Beit Furik, Huwwara, Za'tara (Tapuah), Sun 24.5.09, Afternoon
Translation: Tal H.
Tapuach Za'tara Checkpoint 14:55
About 30 cars waiting for inspection coming from Nablus.
A dog and trainer inspecting a Palestinian passenger van, the passengers stand aside as usual, a soldier holds his rifle pointing at them, securing the State of Israel.
Huwwara Checkpoint 15:30
Active X-ray truck, standing adjacent to the pedestrian lines, finally.
A sniffer-dog and its trainer inspecting vehicles, which are rather sparse today.
At the pedestrian lines (all active) movement is rapid, hardly any people.
One of the taxi drivers tells us that about an hour before we arrived he had a scuffle with one of the pedestrians and then a soldier 'threw tear gas'. Sounds strange against the quiet background today. But then, nothing really sounds strange when it comes to the security of the State of Israel.
Two young women stand out in our vigil today. At the detainees cell stands a young woman in traditional dress, a student at Al Najah University in Nablus. Every day she crosses this checkpoint for her family lives in Huwwara town. (This we hear from a young Palestinian journalist who knows her and brings her detention to our attention). Suddenly today, for the first time, she is detained. Her sin simple: In her ID she is registered as a Gaza resident. She has resided here in the West Bank with her parents for years, but there is no possibility to legally change her place of residence in her official papers. Israel will not permit it. We hear this confirmed by the DCO representative. Indeed - she may not move around the West Bank as a Gaza Strip resident, and she may not change the registration in her ID. And that's that.
[At the entrance to the checkpoint we talked with an old acquaintance from one of the villages in the area, who told us of his tragic plight, along the same lines: he wedded a young woman, resident of East Jerusalem and they had a baby daughter. Now the family is fragmented. He is prevented from entering the Holy City, she is afraid to budge from her parents home there, for fear of a surprise control visit by the authorities, lest they not find the mother and babe at home and their residency will be denied. I asked, naively, what would happen if the mother and babe move and register officially as residents of the father's village in the West Bank. Apparently there is no such possibility, as in the above case. The State of Israel will not allow it. And that's that.]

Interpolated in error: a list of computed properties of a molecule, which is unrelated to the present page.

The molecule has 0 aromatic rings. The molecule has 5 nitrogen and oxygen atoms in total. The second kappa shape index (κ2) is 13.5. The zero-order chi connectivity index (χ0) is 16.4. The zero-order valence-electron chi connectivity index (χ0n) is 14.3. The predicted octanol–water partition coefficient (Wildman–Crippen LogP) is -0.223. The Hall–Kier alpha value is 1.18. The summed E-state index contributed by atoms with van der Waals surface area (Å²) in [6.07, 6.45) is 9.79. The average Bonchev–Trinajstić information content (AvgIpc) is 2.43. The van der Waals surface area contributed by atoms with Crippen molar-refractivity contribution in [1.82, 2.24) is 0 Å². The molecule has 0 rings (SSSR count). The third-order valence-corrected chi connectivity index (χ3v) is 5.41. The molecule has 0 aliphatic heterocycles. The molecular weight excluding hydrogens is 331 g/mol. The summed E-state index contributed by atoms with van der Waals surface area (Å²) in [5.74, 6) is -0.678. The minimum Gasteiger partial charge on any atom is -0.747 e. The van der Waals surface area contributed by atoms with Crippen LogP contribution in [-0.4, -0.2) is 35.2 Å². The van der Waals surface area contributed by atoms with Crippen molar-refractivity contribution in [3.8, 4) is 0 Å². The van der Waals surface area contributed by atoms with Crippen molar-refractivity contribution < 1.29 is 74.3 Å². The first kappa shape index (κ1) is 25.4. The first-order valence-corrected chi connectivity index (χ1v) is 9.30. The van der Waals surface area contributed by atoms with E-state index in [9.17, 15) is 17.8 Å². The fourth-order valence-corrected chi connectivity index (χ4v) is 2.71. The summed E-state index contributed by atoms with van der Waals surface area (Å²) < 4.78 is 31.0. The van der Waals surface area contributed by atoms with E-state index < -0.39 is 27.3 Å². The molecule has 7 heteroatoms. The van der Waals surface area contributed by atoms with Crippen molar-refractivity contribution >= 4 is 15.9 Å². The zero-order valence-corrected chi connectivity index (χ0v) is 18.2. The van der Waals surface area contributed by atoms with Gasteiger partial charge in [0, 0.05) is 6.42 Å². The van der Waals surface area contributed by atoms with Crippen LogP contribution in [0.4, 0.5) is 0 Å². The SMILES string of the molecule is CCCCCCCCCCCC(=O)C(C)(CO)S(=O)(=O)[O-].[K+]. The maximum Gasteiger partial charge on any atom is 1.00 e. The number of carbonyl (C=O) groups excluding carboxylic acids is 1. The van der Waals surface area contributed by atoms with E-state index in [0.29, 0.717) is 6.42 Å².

At the entrance to the checkpoint compound, in the roundabout, the firing position is wo-manned today. The woman combatant stands upright in the middle of the concrete post, a blue baseball cap on her head, her rifle held pointed at the vehicles approaching the checkpoint. Not especially arrogant looking, nice face, her age not much more nor less than that Palestinian student detained inside the checkpoint and prevented from going home at the end of her school day. Because her ID registration is wrong and she may not right it.
After an hour-and-a-half detention, she was allowed to proceed, after the Shabak (Security Services) gave its okay and the security of the State of Israel survived another targeted risk.
Beit Furiq Checkpoint 17:00
We stood, watched, enjoyed the beauty of the changing colors in the fields, and saw several vehicles entering and exiting Nablus here without delay.
**For those wondering where and how long it takes commercial vehicles and goods to travel from Huwwara town through Awarta to the Awarta checkpoint (formerly back-to-back) in order to reach and leave Nablus - on our way back from Beit Furiq we took this road, following complaints we received about incidents of Border Patrolmen harassing girls in Awarta.
Well, it's a long and winding road and extremely dangerous - narrow and snaking through the alleys of Awarta village. The numerous heavy trucks using it probably very noisily pollute the air and jeopardize all the residents, constantly.**